Plastering the Great Beyond

There is a long tradition of builders of various trades leaving their marks on their work. Masons used to mark their work in order to get paid, but sometimes messages are found from ordinary tradesmen who are aware that they are producing something for the future.

This is a note that was found when the Tate Gallery, London, was being renovated. Though it claims to have been signed by many of them, the handwriting looks the same throughout:

My beautiful picture

This was placed here on the

fourth of June, 1897

Jubilee Year, by the

Plasterers working on

the job, hopeing (sic)when this

is Found that the

Plasterers’ Association

may be still flourishing.


Please let us know in

the Other World when you

got (crossed out) get this, so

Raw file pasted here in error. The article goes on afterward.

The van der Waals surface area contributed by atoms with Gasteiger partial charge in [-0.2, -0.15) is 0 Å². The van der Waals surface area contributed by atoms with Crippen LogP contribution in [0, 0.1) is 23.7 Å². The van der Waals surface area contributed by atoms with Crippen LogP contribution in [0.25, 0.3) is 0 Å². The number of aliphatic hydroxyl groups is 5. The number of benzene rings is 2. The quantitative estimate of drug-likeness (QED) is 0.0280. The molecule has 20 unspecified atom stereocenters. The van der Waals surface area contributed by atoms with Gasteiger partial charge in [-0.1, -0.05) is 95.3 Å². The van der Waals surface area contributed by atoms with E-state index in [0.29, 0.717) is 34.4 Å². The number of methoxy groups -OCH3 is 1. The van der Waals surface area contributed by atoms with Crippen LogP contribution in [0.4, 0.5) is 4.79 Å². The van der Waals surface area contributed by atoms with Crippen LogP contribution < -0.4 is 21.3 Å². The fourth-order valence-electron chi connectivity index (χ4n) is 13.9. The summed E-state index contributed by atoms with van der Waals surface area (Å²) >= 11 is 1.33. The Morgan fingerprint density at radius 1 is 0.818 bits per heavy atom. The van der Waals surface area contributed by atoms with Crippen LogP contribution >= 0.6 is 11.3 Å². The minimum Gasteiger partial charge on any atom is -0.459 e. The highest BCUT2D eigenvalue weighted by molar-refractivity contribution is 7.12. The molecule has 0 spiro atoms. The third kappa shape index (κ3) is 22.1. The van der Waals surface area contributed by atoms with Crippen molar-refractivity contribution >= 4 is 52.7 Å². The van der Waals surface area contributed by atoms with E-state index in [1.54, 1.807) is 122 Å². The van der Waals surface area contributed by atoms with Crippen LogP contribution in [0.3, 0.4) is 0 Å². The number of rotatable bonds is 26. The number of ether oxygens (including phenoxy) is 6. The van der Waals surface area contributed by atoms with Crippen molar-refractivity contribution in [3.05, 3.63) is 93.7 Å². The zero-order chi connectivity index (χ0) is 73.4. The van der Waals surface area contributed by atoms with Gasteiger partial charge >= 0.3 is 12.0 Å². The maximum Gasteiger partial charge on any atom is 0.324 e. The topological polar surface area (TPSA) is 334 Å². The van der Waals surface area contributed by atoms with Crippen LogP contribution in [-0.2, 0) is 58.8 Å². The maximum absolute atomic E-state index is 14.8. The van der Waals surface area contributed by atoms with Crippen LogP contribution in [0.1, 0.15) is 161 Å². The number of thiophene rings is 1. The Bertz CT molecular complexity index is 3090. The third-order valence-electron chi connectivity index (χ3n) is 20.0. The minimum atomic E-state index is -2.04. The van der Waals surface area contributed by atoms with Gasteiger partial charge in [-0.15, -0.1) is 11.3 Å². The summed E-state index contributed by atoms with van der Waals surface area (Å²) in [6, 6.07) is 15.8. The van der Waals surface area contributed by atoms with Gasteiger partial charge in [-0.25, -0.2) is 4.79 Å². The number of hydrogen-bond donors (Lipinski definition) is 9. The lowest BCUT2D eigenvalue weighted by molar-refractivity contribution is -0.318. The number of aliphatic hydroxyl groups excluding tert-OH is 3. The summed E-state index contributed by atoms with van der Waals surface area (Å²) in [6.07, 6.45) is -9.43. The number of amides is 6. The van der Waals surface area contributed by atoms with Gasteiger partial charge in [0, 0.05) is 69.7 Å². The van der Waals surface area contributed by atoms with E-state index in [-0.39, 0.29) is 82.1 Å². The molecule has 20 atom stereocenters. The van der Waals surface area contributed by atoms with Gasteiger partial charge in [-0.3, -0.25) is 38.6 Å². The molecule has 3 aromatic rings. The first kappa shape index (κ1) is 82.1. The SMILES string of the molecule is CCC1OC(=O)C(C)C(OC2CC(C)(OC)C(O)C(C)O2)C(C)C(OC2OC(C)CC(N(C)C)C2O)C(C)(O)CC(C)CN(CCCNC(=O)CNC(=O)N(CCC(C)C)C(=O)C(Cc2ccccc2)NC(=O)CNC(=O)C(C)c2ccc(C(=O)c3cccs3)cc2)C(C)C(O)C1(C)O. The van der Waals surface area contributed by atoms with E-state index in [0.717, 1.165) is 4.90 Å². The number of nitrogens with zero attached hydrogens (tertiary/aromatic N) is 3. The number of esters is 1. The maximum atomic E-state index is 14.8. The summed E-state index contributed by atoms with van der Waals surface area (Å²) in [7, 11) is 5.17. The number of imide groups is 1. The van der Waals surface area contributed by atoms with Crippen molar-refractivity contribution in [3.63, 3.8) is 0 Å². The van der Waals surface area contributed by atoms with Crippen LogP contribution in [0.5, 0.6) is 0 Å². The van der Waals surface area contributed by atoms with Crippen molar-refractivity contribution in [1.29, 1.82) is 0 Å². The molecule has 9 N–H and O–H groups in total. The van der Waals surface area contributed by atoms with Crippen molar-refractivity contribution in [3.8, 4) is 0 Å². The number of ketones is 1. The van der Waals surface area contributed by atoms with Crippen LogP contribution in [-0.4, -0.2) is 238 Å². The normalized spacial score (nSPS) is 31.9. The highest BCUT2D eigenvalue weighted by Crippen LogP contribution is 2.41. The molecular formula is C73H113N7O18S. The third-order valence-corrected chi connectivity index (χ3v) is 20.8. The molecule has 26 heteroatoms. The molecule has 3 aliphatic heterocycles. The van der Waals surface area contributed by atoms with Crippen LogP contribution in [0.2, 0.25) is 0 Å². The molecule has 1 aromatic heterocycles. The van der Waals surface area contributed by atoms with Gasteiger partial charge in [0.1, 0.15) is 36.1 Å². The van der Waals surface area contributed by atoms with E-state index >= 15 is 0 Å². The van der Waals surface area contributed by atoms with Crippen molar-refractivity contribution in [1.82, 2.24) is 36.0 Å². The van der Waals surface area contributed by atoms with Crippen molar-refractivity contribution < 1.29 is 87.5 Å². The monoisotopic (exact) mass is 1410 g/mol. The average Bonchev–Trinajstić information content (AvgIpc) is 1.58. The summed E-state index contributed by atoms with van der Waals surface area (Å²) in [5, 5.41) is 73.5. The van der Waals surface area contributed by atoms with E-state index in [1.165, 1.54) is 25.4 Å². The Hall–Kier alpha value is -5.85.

as we can drink Your Health

Signed W. Gallup,

F. Wilkins,

H Sainsbury,

J. Chester,

A Pickernell,


2 thoughts on “Plastering the Great Beyond

  1. Hi thanks for writing this article.
    I run two websites for the plastering trade, and I hope you don’t mind I have put this article in our blog section, I have referenced you via your domain address. The Plasterers Association it refers to cold well be The Worshipful Company of Plaisterers, of which I am a member and so are several of the members and visitors to the website.
    I f this is a problem please leave a comment on the blog page and I will remove it


    David Winchester


    • I’m sure your company is the one they refer to, and glad you like this. My blogs are there for anyone to access and reblog or whatever. Hope your colleagues enjoy it, and glad the company is still going.


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